The coronavirus pandemic has triggered rapidly changing strategies in local cities to reduce the spread while maintaining some form of economy and socializing. “Social distancing” at least 6 feet away from others is a main official recommendation, and while area restaurants are order to cease dine-in service, takeout and delivery remain allowed.

Those efforts are about reducing, not eliminating, the risk of catching the virus, infectious disease expert Dr. Phyllis Kozarksy says.

“All is not known and nothing is 100% guaranteed,” said Kozarsky. “All interactions have risk….”

Dr. Phyllis Kozarsky. (Special)

Kozarsky is a recently retired professor of medicine at Emory University in its Division of Infectious Diseases and a consultant at the Atlanta-based Centers for Disease Control and Prevention in the Division of Global Migration and Quarantine and its Travelers’ Health branch. She is also a Buckhead resident.

The 6-feet rule of social distancing is rapidly becoming a social norm relied upon by people who continue to visit such public places as grocery stores and parks. But there are also reports of the virus remaining in the air for a time after a person has exhaled it, where it could infect others passing by.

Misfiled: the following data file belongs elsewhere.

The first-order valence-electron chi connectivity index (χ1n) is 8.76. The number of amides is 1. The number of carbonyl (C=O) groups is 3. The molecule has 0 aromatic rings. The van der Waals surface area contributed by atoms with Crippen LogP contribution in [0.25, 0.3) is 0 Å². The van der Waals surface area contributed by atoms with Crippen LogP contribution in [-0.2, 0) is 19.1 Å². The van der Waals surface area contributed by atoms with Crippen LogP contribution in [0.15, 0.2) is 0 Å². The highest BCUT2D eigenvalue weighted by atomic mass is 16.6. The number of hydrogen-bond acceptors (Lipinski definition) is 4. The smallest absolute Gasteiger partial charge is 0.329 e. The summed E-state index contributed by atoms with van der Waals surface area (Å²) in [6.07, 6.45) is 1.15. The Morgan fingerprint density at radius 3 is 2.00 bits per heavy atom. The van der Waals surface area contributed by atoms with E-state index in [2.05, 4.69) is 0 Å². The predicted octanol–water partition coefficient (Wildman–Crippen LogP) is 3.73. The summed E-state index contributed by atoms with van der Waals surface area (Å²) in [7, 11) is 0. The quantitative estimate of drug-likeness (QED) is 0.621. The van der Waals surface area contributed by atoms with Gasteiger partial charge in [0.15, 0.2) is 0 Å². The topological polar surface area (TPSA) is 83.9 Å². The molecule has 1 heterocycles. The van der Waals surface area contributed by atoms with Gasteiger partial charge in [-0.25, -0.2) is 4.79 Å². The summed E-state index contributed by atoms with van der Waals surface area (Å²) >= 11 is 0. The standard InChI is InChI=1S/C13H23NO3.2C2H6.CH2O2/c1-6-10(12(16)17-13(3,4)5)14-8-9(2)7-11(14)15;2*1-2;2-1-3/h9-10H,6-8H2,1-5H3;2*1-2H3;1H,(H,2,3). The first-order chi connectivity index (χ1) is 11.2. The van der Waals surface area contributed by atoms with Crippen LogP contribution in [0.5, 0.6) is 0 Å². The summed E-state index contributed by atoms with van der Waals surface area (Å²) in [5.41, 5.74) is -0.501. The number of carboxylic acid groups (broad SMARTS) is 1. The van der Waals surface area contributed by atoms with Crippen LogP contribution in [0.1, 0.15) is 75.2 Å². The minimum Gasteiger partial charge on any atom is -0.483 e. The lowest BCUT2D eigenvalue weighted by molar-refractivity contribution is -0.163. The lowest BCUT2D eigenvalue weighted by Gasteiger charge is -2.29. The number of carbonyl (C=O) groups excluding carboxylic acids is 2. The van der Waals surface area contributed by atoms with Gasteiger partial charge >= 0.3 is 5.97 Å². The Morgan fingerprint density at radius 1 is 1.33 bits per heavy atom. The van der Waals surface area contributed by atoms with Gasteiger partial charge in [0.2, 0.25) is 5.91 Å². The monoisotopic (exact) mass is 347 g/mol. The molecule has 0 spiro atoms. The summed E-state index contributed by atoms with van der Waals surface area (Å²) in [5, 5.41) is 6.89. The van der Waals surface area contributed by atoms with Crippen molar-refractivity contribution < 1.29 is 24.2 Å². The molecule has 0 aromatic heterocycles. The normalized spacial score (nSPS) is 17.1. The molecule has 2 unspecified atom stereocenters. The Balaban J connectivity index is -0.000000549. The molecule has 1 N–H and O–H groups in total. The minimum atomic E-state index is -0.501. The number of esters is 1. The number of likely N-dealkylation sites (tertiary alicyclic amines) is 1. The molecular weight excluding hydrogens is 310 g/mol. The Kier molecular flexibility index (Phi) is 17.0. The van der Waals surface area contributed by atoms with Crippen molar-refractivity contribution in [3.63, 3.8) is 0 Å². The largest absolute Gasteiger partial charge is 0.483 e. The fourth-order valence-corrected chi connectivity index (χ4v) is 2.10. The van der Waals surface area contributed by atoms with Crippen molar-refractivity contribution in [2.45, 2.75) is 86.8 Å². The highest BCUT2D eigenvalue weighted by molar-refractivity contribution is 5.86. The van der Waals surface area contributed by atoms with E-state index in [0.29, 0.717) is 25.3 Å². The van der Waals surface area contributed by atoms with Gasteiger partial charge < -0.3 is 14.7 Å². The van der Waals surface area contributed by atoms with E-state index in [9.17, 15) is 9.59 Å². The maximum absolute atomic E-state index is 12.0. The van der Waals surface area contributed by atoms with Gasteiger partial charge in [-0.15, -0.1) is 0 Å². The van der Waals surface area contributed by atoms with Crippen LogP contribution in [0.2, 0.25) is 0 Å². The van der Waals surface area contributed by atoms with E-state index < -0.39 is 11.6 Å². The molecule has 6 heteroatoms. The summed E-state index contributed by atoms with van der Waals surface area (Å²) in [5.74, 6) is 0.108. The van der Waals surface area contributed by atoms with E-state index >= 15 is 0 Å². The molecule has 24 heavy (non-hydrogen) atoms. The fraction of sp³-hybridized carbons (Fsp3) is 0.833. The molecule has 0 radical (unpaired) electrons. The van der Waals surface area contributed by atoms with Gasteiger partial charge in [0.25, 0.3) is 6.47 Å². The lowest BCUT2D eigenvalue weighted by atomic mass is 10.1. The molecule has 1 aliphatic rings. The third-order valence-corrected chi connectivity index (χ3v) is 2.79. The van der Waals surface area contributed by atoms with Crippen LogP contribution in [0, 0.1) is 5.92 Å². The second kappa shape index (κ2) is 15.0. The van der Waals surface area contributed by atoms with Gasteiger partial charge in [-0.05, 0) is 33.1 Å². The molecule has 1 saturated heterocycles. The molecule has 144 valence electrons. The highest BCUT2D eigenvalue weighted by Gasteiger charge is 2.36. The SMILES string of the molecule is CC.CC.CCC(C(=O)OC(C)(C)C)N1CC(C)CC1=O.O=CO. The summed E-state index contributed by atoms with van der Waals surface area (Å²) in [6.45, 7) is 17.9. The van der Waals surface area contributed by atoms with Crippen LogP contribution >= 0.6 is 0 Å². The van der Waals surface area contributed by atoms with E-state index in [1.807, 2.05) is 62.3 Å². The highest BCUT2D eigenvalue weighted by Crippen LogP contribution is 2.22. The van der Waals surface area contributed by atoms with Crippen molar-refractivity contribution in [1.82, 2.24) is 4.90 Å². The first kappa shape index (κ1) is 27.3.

“Social distancing means maintaining enough distance to decrease the risk of inhaling droplets containing virus shed from someone else,” Kozarsky said. “Droplet spread is said to decrease with keeping a distance of 6 feet or greater from someone else. The virus can remain in the air for a while. How long ‘a while’ is may depend on variables such as the temperature, wind, humidity, etcetera. All is not known and nothing is 100% guaranteed.”

Food takeout and delivery still involve human interaction, though plainly less than sitting in a crowded dining room.

“All interactions have risk — we need to do the best we can and clean our hands as best possible after handling items that have been just handled by others,” Kozarsky said. “It is recommended that after delivery or pick-up, we empty the contents of the packages into our own containers or onto our own dishes, and then discard the plastic or cardboard.

“Studies have shown that the virus can live from hours to days on inanimate objects, again, depending on environmental factors,” she said. “However, it is unknown whether the virus on these objects remains able to be transmitted. There has been no evidence about which I am aware that shows transmission of disease in this way.”

As for Kozarsky herself, she said the pandemic is not keeping her entirely indoors.

“How am I handling this crisis? Teleworking, washing my hands, keeping my distance, going for walks with my husband, keeping up with my family as much as possible, and trying to be grateful for all that I have,” she said.

Information about the coronavirus and the COVID-19 disease it causes is changing rapidly. For the latest updates, see

John Ruch

John Ruch is an Atlanta-based journalist. Previously, he was Managing Editor of Reporter Newspapers.